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Publication - Research and analysis

Engaging in risky online behaviour - prevalence and associated factors: initial findings

Published: 19 Mar 2021

Initial findings on prevalence and associated factors at age 12 from the Growing Up in Scotland Survey on engaging in risky online behaviour.

73 page PDF

1.1 MB

73 page PDF

1.1 MB

Contents
Engaging in risky online behaviour - prevalence and associated factors: initial findings
6. Peer-Relationship Factors

73 page PDF

1.1 MB

6. Peer-Relationship Factors

6.1 Making new friends

Children were asked how easy or hard they found making new friends at secondary school. There were four possible responses: very hard, hard, easy, very easy.

Figure 11. Children who found it very easy to make friends at secondary school were more likely to have met up with someone with who they first made contact with online.
Children who easily make friends were more likely to engage in certain risky online behaviours

Children who found it very easy to make friends were more likely to have met up with someone they had first made contact with online. Although it is unclear if these children were more likely to engage in this behaviour because they were more outgoing, or if they found it easier to make friends at secondary school because they had first met other children online.

Nonetheless, this association was very weak, and no associations were found with any of the other risky online behaviours, see Appendix 10.2 - Table 9.

6.2 Peer relationships

Children were asked to evaluate how well the following statements described their friendships:

  • My friends listen to what I have to say
  • I can count on my friends to help me when I have a problem
  • I talk to my friends when I am having a problem
  • If my friends know something is bothering me, they ask me about it
  • I share my thoughts and feelings with my friends
  • My friends pay attention to me

Possible responses to each question were: never true, sometimes true, often true, always true. Responses were added together, to form a scale ranging from 6 to 24. For analysis, peer relationship scores were grouped into three equally sized categories – see Appendix 10.1 for further methodological detail.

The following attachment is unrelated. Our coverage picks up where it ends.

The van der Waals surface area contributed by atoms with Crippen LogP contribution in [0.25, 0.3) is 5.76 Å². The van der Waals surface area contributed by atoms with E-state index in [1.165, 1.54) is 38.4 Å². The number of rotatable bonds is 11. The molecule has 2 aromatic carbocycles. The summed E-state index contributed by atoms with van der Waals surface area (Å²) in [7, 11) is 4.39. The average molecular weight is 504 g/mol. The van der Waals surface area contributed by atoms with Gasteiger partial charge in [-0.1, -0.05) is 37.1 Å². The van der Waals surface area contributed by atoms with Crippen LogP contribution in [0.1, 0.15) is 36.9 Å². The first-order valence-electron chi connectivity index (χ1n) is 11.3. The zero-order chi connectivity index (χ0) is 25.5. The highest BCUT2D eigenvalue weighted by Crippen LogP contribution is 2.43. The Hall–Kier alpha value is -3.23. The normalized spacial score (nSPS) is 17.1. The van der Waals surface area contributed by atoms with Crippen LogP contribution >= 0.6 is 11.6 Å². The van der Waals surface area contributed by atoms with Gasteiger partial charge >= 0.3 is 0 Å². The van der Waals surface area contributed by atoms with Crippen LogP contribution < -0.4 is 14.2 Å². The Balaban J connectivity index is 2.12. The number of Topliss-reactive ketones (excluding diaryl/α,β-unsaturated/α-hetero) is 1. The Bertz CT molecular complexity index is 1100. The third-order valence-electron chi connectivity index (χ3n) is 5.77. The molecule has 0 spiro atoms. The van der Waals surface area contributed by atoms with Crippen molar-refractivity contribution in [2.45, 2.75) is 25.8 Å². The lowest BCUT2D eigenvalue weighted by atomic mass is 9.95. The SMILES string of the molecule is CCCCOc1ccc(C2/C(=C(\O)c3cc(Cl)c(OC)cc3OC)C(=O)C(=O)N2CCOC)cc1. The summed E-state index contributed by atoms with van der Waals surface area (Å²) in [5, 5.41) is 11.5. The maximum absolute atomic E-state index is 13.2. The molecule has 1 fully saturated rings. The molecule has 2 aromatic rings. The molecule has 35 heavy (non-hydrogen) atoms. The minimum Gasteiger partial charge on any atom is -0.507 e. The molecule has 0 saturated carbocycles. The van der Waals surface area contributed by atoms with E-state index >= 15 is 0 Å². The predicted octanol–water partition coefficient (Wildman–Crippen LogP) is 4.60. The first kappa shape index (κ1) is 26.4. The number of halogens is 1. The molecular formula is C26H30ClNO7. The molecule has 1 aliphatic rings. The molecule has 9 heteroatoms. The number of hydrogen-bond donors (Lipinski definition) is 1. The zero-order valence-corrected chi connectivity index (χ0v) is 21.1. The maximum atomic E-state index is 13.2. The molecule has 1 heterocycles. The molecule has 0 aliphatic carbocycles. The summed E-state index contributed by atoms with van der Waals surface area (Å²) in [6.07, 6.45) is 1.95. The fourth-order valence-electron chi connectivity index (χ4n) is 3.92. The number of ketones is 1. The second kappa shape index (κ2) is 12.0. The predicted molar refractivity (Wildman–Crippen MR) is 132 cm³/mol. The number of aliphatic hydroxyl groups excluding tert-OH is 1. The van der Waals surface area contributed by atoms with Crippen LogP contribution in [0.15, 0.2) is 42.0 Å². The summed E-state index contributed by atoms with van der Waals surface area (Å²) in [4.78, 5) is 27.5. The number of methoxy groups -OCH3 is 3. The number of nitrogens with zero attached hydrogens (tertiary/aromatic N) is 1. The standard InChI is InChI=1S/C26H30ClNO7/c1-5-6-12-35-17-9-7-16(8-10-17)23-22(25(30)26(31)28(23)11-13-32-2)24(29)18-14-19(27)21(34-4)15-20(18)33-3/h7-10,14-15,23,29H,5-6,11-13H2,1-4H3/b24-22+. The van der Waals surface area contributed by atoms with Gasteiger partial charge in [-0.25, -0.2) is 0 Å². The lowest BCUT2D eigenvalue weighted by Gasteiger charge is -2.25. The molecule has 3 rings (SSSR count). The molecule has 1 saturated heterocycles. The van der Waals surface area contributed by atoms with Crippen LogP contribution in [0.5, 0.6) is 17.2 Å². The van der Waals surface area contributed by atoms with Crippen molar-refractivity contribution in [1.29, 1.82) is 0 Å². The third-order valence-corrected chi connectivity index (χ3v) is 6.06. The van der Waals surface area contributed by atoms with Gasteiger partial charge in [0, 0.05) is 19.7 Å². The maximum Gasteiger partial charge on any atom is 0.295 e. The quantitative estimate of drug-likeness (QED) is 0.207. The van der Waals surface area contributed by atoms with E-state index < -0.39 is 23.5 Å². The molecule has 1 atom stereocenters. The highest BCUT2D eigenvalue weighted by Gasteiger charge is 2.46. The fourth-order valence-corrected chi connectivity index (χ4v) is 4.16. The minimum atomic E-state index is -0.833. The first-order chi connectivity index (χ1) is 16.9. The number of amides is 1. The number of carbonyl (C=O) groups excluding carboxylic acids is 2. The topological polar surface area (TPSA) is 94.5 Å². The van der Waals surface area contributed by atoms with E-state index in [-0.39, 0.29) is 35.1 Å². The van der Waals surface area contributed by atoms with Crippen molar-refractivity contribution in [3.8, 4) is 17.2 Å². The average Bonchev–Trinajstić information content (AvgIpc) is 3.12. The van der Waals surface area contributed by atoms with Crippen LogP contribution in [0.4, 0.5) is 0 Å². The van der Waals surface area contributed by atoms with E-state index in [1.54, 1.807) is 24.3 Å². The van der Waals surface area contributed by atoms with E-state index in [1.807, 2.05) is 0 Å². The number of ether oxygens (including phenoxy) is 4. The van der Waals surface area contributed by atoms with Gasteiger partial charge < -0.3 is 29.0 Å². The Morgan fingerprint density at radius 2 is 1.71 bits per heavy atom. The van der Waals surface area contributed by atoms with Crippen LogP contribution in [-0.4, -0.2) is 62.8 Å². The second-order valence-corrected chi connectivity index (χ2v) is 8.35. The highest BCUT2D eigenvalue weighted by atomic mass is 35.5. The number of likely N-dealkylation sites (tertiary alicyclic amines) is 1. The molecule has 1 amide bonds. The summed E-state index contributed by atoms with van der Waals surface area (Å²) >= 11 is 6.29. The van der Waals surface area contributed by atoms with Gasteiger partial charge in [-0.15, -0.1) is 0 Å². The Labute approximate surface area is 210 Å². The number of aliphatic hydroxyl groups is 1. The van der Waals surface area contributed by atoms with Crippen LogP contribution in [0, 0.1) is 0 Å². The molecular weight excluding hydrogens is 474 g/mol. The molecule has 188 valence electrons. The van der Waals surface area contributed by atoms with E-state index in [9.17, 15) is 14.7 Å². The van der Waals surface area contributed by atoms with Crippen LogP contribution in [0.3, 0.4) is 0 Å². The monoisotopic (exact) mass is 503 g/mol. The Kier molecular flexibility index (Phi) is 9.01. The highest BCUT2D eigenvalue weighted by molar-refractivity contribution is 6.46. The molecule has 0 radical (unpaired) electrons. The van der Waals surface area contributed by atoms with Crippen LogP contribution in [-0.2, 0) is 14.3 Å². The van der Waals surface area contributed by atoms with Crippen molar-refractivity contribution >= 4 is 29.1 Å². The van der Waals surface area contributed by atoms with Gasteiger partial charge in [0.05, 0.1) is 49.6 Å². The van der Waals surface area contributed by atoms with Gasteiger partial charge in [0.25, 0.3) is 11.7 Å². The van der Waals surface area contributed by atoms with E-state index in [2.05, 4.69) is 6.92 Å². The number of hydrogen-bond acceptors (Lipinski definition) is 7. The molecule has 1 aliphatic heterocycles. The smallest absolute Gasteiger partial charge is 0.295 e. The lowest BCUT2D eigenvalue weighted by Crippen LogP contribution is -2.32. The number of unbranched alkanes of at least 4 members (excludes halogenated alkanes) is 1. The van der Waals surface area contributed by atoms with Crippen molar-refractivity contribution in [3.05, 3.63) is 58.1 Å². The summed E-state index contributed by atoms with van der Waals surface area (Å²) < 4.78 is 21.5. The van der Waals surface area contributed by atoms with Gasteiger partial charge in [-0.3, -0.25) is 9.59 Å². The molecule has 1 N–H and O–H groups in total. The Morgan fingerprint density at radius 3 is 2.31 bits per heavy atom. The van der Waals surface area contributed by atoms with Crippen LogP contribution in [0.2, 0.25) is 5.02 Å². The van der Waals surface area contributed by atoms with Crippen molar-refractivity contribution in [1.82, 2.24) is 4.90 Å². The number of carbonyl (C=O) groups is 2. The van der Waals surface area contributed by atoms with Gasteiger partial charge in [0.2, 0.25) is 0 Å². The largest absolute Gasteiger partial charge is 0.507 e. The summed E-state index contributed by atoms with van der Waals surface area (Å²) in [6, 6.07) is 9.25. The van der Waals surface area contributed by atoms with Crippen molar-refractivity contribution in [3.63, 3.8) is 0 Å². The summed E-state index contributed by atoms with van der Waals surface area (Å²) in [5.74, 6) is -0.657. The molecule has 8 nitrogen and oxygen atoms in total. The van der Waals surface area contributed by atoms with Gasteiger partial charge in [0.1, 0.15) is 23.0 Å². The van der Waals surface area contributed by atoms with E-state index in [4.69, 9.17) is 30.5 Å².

Figure 12. Children reported on average higher levels of peer closeness
Children reported on average higher levels of peer closeness

Most children had a high level of peer closeness, with an average score of 18.9. Those with high peer closeness (a score of 22 or higher) were less likely to have engaged in three of the risky online behaviours – see Figure 13.

One in four children (25%) with high peer closeness had added someone to their friends/ contacts list they had never met face-to-face, compared to 40% of those who had low peer closeness. A small proportion of those with high peer closeness had lied to their parents about what they did online (4%, compared to 12% with low peer closeness), or done anything online that their parents would not want them to do (5%, compared to 13% with low peer closeness).

Each of these relationships was weak, and no significant association was found for any of the other risky online behaviours (sending personal information, sending a photo/video, or meeting up with someone they had first met online) – Appendix 10.2 - Table 10.

Figure 13. Children who were less close to their peers were more likely to have engaged in three specific online behaviours
Children less close to their peers were more likely to engage in risky online behaviours

6.3 Victimisation

6.3.1 Face-to-face victimisation

Children were asked the following questions about being picked on or bullied:

  • How often do children pick on you by calling you names or making fun of you in a way you don't like?
  • How often do children pick on you by leaving you out of games and chats?
  • How often do children pick on you by shoving, pushing, hitting or picking a fight with you?

For each question, responses were: most days, at least once a week, about once a month, every few months, or never. Responses were grouped into those who ever experienced these forms of bulling and those who never experienced these forms of bullying (referred to as face-to-face victimisation).

Half of children (50%) had ever experienced any of these forms of face-to-face victimisation. Children who had ever experienced face-to-face victimisation were more likely to have engaged in four risky online behaviours, than those who had never, see Figure 14.

Just over one in ten (13%) of those who had ever experienced face-to-face victimisation had done something online their parents would not want them to do (compared to 5%). Thirty-eight per cent of children who had ever experienced face-to-face victimisation had added someone to their friends /contacts list they had never met face-to-face (compared to 27%). Eleven per cent of children who had ever experienced face-to-face victimisation were also more likely to have lied to their parents about what they do online (compared to 5%). These associations were weak, see Appendix 10.2 - Table 11.